9 Ways to Help Change How You Photograph: Part 1

White-edged leaf hosta in black and white

As I mentioned previously some friends and I recently went on an evening after work taking photos. I thought I would share with you some of my top tips when it comes to taking photographs and how I consider different aspects of a scene. This will be Part 1 of 3, so I hope that you will also join me for the next parts on Monday and Wednesday.

The idea is, if you’re just getting into photography to suggest some things to think about to change how you take photos and for those more seasoned experts, maybe some inspiration. In my opinion none of these images are going to win any competitions but they were all taken within a couple of hours and they demonstrate perfectly how photographers can see things differently.

One: Frame the photo with something

Leaves, a window, a building, a fence – it provides focus.

Seaton Park - The formal garden with view framed by leaves
Seaton Park – The formal garden with view framed by leaves.

Two: Zoom in – try and find things in the distance.

Zooming in changes the perspective and makes things seem closer together than they are.

The formal walkway showing plants - zoomed in view
The formal walkway showing plants – zoomed in view.

Three: Get down low

Look at what’s happening under your feet. A low perspective emphasizes size and scale differences.

Daisies and buttercups low view
Daisies and buttercups low view.

Four: Aim up high

Point your camera upwards or get a higher vantage point. It can give the impression of things towering above you.

Dappled sunlight in the canopy of a beach tree
Dappled sunlight in the canopy of a beach tree – looking upwards.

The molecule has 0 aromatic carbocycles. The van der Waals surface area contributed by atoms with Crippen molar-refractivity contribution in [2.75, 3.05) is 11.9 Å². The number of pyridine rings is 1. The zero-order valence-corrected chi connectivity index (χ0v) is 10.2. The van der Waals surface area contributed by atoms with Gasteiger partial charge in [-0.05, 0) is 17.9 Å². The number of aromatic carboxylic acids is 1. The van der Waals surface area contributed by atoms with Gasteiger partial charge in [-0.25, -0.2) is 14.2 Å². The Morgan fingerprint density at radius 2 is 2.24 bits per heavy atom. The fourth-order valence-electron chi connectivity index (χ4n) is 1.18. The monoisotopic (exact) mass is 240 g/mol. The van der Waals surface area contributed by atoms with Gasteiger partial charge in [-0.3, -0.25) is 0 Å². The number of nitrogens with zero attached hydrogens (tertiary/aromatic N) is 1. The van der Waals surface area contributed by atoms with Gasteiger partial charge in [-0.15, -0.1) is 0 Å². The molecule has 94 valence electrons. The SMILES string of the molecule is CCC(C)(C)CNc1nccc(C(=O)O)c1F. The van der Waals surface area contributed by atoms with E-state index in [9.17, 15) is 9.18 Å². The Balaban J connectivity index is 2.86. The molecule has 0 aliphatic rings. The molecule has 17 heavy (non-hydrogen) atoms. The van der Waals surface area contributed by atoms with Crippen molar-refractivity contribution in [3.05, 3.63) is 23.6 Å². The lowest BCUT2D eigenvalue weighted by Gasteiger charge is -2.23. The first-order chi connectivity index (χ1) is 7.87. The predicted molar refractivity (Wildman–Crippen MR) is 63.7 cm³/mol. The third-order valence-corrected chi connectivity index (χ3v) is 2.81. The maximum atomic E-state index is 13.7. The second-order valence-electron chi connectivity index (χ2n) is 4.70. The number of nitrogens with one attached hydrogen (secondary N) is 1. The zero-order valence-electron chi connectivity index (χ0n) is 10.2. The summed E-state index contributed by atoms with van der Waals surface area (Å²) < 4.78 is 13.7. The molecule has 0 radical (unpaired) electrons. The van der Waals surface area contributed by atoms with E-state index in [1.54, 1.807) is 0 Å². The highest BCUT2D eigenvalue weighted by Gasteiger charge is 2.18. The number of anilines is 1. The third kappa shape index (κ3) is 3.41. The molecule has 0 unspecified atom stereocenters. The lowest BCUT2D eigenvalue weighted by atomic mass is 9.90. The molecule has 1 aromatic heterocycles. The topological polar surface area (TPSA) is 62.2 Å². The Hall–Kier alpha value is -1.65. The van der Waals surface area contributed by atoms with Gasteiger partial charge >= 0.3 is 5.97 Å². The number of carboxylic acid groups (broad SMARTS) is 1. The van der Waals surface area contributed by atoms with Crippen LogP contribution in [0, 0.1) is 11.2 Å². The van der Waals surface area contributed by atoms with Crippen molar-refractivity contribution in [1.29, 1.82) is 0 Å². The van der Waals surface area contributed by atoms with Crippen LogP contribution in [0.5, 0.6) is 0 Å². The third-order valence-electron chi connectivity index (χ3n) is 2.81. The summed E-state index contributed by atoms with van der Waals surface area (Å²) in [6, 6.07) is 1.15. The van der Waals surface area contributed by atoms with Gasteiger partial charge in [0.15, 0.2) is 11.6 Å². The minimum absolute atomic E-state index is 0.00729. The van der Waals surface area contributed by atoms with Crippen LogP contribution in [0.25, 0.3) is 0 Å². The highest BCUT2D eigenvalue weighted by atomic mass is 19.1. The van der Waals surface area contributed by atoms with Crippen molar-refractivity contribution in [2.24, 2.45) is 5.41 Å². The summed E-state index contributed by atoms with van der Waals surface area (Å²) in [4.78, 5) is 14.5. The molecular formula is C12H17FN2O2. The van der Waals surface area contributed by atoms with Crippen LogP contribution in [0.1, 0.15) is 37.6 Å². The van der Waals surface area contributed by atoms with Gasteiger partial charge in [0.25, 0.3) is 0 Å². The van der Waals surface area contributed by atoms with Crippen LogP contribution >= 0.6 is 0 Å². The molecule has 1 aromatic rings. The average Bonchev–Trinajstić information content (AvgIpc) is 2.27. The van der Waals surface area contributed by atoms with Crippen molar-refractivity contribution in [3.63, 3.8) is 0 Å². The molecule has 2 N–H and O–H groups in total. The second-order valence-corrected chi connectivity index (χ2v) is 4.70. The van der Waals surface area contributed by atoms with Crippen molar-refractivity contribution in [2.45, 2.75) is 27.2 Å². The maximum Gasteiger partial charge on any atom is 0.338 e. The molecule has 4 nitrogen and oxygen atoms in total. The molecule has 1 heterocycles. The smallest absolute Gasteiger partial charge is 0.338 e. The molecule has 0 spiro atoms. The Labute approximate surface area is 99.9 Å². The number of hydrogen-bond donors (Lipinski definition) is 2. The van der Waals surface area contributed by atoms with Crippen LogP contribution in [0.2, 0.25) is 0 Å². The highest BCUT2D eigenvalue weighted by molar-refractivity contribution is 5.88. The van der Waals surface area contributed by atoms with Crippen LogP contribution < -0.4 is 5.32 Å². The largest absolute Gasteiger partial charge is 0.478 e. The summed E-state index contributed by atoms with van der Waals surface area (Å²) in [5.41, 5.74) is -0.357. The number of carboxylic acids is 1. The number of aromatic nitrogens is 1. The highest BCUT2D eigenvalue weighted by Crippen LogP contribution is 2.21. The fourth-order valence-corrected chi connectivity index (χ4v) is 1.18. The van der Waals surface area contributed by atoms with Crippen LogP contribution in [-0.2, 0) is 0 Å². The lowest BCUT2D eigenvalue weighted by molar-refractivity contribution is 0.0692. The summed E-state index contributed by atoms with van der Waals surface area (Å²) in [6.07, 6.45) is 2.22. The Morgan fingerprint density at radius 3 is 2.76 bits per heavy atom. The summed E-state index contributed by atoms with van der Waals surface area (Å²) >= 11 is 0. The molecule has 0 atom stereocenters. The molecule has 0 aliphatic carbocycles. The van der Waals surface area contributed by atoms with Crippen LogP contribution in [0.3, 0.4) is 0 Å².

Five: Be quick to act to changes in light

Lighting is around 90% of a photo in my opinion so be quick to act when the light changes. Have locations in mind that you would like to return to when the light is better. Generally evenings and mornings are best but it depends what you want to photograph – cloudy days are better for flowers.

Cocksfoot grass
This Cocksfoot grass would have been boring had the evening sun not come out and back lit the stems.

Six: Look for unusual colour combinations

Sometimes the light or a different view can change the colours of things completely. Find a colour combo you like and try different angles to highlight them each in different ways.

Bronze-leaved sycamore
This dark-leaved sycamore at first looks bronze but the light shining through leaves made them look glorious yellow.

Seven: Go black and white

Black and white looks best where there is good contrast across the image. Red and green will look the same shade of grey hence why colour blind people can’t tell the difference.

090716_17
Black and white version of the bronze-leaved sycamore.

Eight: Use lead-in lines

Lead-in lines do just that – they lead your eyes into the frame of the photograph and leave to wondering what lies beyond them.

090716_20
Lead-in lines formed by the edges of the path. Also considers point ‘Three.’

Nine: Try an easy ‘fake’ infra-red filter effect 

If you are lucky enough to have photo-editing software, try converting your photo to black and white and lightening only the green tones in your image. What you get is a really easy way to make a ‘fake’ infra red effect which is where all the plant foliage goes white.

Easy fake infra red effect using photoshop
Easy fake infra red effect using photoshop

Want more ideas? Check back tomorrow!

Annette X

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